While writing Room 702, I always had a chapter written in another language in mind. As I have zero language abilities (besides English), I wanted to find someone to write a chapter in something other than English. After my mini writers retreat the fabulous Ms. Elena Sandovici (author of Dogs with Bagels, and speaker of five languages), I felt she could be the right person for the job. I asked, and she said yes! Now, given all the travel I’ve been up to this summer, I kind of forgot about this conversation. So much so, that when I logged into Createspace and saw that (gasp!) the first print copy of Room 702 had been sold, I immediately went into a panic (why, I still don’t know). For some reason, the book didn’t feel ready (even though it’s been out and available for months). When I learned it was Elena who had the book and that she was using it to research where her chapter might fit in, I felt infinitely better.
Yes, I need a copy of my own, but it’s a happy thought that the one current copy in the world is with a good friend. I look forward to her contributions to the book!
Looks pretty, doesn’t it?
Although Mr. Stapp does have more positive reviews than I do.
Looking through the Kindle free books this morning, I saw former Creed frontman had his book available for free download. Apparently, we made it to the same spot. So, I got that going for me.
Saw this .gif and had to share – you can literally feel the creativity pouring out of it. Of course, the reality of this happening for me only occurs about four days a year, but whatevs – I’ve still managed to make real progress on an edit this morning and write a short story. #backtoit
Given that it’s usually over 100F+ during the summer in Abu Dhabi, I often find myself indoors during daylight hours. And during those hours
when I should be writing I watch TV. Like many people, once I find a show that I like, I tend to binge watch. A recent favorite that I am eagerly awaiting another season of is the fantastic comedy Playing House. There are all kinds of humorous shows out there, but Playing House really hits the sweet spot for me (think, the best parts of Scrubs, Happy Endings and Gilmore Girls). The writing is fantastic, the friendship and chemistry between the characters is palpable (real life friends Jessica St Clair and Lennon Parham are have serious funny cred) and supporting cast are all memorable.
Putting aside above, I love love love (!) how romance takes a back seat. I love that two female characters are just friends – living life as best they can. Neither are perfect (nor do I want them to be).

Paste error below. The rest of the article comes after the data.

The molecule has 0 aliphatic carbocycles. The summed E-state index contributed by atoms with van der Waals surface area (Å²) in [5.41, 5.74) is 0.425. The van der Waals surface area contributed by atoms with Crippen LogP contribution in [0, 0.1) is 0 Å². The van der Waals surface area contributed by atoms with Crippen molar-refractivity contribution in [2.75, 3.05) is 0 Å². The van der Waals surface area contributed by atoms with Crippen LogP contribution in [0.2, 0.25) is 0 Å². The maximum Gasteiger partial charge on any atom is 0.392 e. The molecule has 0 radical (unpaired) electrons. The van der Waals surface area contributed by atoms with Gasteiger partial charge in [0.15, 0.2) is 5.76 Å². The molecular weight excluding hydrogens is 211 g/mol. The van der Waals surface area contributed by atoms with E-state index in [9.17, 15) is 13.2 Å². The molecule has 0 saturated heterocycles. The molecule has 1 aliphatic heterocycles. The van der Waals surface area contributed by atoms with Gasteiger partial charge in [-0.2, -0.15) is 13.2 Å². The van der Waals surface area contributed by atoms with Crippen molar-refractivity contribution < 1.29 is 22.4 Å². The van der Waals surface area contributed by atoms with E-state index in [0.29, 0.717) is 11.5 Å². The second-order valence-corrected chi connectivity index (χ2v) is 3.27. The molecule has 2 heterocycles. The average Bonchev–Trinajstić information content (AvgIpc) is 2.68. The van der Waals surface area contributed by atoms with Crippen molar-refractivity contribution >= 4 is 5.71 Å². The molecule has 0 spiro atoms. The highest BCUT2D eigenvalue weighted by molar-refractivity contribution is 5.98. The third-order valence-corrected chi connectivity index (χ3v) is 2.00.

These ladies is my jam.
Anyway, my love for this show was completely cemented when they dedicated an entire episode (appropriately entitled Drumline) to a marching band reunion. One of my favorite comedians, Jason Mantzoukas, (among others) plays a former flame and guest star. Being I am a former band geek, this was literally the best 22 minutes of my life. It was if the episode was written specifically for me.
Oh, I do know.
Anyway, this is all to say that I sincerely hope the USA network renews this utterly fantastic show. And if you haven’t already, watch this show!
I found these writer positivity sets on Tumblr (there are more I will share later) and I thought I could use a reminder of why I do what I do (and why I need to keep doing it).
When a friend suggested I read the latest work of Helen Fielding (of Bridget Jones fame), I had to admit I was interested. Here was a character I liked with a situation similar to one I had just finished writing. I plunked down my $12 and settled in for a nice holiday read. I was…whelmed. The ‘crazy’ British lady trope is one I always try to enjoy, but end up getting annoyed with (I’m looking at you, Shopaholic series). Bridget Jones, even in her 50’s, has not outgrown many of her previous bad habits. Don’t get me wrong, I think she should still be able to get drunk, eat whatever she wants, etc., however…I would’ve liked to have seen some degree of maturity and character growth from her previous life (really, the subplot regarding Twitter posting in the book is downright cringeworthy! Also, do NOT get me started on the name Roxster).